I love fall.
I'm pretty sure that you can go back over each change of the season and find a post where I said "I love X. X is my favorite season." So I won't say that anymore. All of the seasons are good. All of the seasons have their good sides. Even winter in Wisconsin can be glorious. I love snow. I enjoy sweaters. I own about 20 more winter coats than is necessary for any human being, so I must enjoy that... Even the terrible Wisconsin winter has it's benefits.
I think that one of the things that makes Fall in Wisconsin so special (and spring for the same reason) is that it's so short. It's pretty hard to get sick of something that's less than a month long. Summer is awesome and amazing and I love being warm all the time, until the fifth or sixth 90 plus degree night, and then I'm basically done with that shit.
Fall brings into play some of my favorite foods. Stews, and braises, and pumpkin. It's a good time.
It's not quite time to take the gardens down yet, but we're almost there. I've got a nice crop of spinach and kale coming up in the back porch container garden. I'm hoping that, when it gets even cooler, I can move those containers into the greenhouse I've got going on the back porch. Maybe with the help of a light bulb I can grow my own spinach through most of the winter. It's worth a try at least.
I've got four nice sized pumpkins out in the garden, hardening off on the vine, and two that I already picked. I think I've picked (and pretty much eaten) all of the spaghetti squash. I've got no way to know how many acorn squash are twisted among the green tomatoes. I thought I planted butternut squash too, but I'm not finding any so I guess I didn't. I'll have to pick some up at the farmer's market.
If you were around this time last year, I gave a bit of an ode to pumpkin. I enjoy squash much more than I ever did as a child. It's so versatile - there's really nothing you can't do with it.
I don't know if I can explain it, but I feel like there's also something that's just really appealing about squash. It resonates with my inner food hoarder, I guess. Here's a food that preserves itself - no canning required. And then there's the fact that one seed can get you 25 acorn squash that will last all winter. And on top of that, it tastes good. But maybe even better, it doesn't taste like much, which means you can do whatever you want with it. Creamy, mild, butternut squash soup? Done. Pie? Of course. Fiery hot spice to work out a head cold? Why not!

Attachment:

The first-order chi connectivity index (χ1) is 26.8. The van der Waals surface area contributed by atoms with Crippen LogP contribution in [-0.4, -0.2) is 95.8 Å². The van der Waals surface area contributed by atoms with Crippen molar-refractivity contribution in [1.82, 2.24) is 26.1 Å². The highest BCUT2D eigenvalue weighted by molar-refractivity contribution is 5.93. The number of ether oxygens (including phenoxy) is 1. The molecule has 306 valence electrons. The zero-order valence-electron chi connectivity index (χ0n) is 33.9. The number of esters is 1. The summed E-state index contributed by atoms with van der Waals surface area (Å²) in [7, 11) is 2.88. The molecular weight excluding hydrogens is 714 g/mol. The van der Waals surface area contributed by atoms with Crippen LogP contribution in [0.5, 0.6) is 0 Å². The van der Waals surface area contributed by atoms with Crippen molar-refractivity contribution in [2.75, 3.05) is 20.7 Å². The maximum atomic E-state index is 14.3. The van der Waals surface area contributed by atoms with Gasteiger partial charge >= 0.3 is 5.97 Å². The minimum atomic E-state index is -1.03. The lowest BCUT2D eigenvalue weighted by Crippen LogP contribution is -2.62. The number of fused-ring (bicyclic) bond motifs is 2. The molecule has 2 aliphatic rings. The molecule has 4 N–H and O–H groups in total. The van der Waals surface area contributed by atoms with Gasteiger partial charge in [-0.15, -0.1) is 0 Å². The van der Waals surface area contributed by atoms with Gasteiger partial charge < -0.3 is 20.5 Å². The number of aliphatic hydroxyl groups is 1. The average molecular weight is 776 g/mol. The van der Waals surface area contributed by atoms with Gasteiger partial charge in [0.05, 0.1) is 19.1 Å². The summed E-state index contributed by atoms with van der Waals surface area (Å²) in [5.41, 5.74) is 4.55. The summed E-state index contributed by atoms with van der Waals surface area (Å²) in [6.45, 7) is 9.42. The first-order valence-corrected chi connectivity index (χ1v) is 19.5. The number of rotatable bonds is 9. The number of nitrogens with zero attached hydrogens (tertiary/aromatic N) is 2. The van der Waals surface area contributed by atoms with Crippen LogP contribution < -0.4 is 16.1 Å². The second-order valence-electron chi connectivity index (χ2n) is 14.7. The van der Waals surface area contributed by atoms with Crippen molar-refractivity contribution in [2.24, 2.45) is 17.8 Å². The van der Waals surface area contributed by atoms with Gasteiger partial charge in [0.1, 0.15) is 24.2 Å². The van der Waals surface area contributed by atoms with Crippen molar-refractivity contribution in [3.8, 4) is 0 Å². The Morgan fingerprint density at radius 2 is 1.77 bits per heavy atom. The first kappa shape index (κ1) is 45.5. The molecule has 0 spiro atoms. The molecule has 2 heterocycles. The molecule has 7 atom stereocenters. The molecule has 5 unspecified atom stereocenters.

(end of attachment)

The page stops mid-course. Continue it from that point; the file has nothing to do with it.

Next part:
This year, the pumpkin festivities started out with a pumpkin chicken curry, which unfortunately I do not have a picture for because I made it for the belly dancers at Tribal Union last weekend. I'm not great at remembering to photograph when I'm hurrying to serve a large group (and getting changed into costume, stretching, applying large quantities of eyeliner, etc). Plus, since we were mostly all eating it out of to-go containers, I probably wouldn't have gotten a great shot anyway.
But please don't let the lack of a photograph dissuade you. This was a lightly curried dish with just a little bit of spice, balanced with the sweet of the pumpkin and the bitter of the kale. The chicken is totally optional, and actually since you cook it ahead of time, you have the option of keeping it separate and letting people chose if they want to add it in. I cooked it separately so I could use bone-in chicken breasts and thighs without the risk of bones in my curry. Using the bone-in chicken as opposed to boneless helps the meat stay moist, and also it costs less which is a good thing when you're shelling out for the high quality meat.
If you want to make this vegetarian, just skip the chicken part, and replace the chicken stock with veggie stock.
|My name is Miss Kitty, and I approve of this pumpkin.|
Pumpkin Curry with Chicken and Kale
For the chicken:
- 4 bone in chicken thighs
- 2 bone in chicken breasts
- 1 tbsp olive oil
- salt, pepper, and garlic powder
- 1 cup apple cider
- 4 whole cloves
- 1 star anise
- 4 allspice berries
- 2 tbsp olive oil
- 1 large onion, chopped
- 4 cloves garlic, minced
- 2 Thai bird chilies, sliced in half lengthwise, seeds removed if you're a wimp
- 1 tbsp brown mustard seeds
- 2 tbsp of your favorite curry powder (I prefer the hot Madras curry powder from the Spice Hut)
- 1 tbsp freshly grated ginger
- 8-10 cups cubed pumpkin
- Salt and freshly ground pepper
- 2 cups chicken stock
- 2 cups apple cider
- 6-8 cups kale, stems and veins removed, and torn into large pieces
- Brown rice for serving (optional)
In a heavy skillet over medium high heat, warm the oil. Once hot, add the chicken and brown in batches. Transfer to a slow cooker, add apple cider and spices, and cook on low for about 8 hours or until the chicken is falling off the bone. Allow the chicken to cool and then shred. This step can be done up to a few days in advance.
In a large skillet over low heat, combine olive oil and onion. Sweat the onion (it shouldn't get brown or sizzle - just release water) until it is softened, about 20 minutes. Increase the heat to medium high and add the garlic, chilies, mustard, curry, and ginger. Season to taste with salt and pepper. Saute until spices are fragrant - about three minutes. Add the pumpkin, toss to combine, and transfer the whole mixture to a large slow cooker. Add chicken stock and apple cider and cook on low for 8 hours, or until pumpkin is soft and the whole dance studio smells like delicious curry. About 30 minutes before serving, stir in kale. Serve over brown rice, if desired.